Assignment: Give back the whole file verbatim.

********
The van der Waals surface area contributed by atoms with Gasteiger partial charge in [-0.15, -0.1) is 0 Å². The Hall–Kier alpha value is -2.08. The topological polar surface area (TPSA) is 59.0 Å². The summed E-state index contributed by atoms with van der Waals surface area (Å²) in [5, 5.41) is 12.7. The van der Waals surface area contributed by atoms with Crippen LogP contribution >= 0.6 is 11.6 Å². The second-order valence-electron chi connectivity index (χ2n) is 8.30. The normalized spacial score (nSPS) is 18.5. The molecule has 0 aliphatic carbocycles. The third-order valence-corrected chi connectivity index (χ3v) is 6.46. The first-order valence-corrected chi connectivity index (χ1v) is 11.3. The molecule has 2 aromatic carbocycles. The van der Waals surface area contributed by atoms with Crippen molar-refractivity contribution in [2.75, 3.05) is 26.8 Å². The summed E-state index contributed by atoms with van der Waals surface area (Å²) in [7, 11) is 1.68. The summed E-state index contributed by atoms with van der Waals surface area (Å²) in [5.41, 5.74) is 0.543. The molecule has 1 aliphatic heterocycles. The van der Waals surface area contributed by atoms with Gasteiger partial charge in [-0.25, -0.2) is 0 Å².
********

The van der Waals surface area contributed by atoms with Gasteiger partial charge in [-0.15, -0.1) is 0 Å². The Hall–Kier alpha value is -2.08. The topological polar surface area (TPSA) is 59.0 Å². The summed E-state index contributed by atoms with van der Waals surface area (Å²) in [5, 5.41) is 12.7. The van der Waals surface area contributed by atoms with Crippen LogP contribution >= 0.6 is 11.6 Å². The second-order valence-electron chi connectivity index (χ2n) is 8.30. The normalized spacial score (nSPS) is 18.5. The molecule has 0 aliphatic carbocycles. The third-order valence-corrected chi connectivity index (χ3v) is 6.46. The first-order valence-corrected chi connectivity index (χ1v) is 11.3. The molecule has 2 aromatic carbocycles. The van der Waals surface area contributed by atoms with Crippen molar-refractivity contribution in [2.75, 3.05) is 26.8 Å². The summed E-state index contributed by atoms with van der Waals surface area (Å²) in [7, 11) is 1.68. The summed E-state index contributed by atoms with van der Waals surface area (Å²) in [5.41, 5.74) is 0.543. The molecule has 1 aliphatic heterocycles. The van der Waals surface area contributed by atoms with Gasteiger partial charge in [-0.25, -0.2) is 0 Å².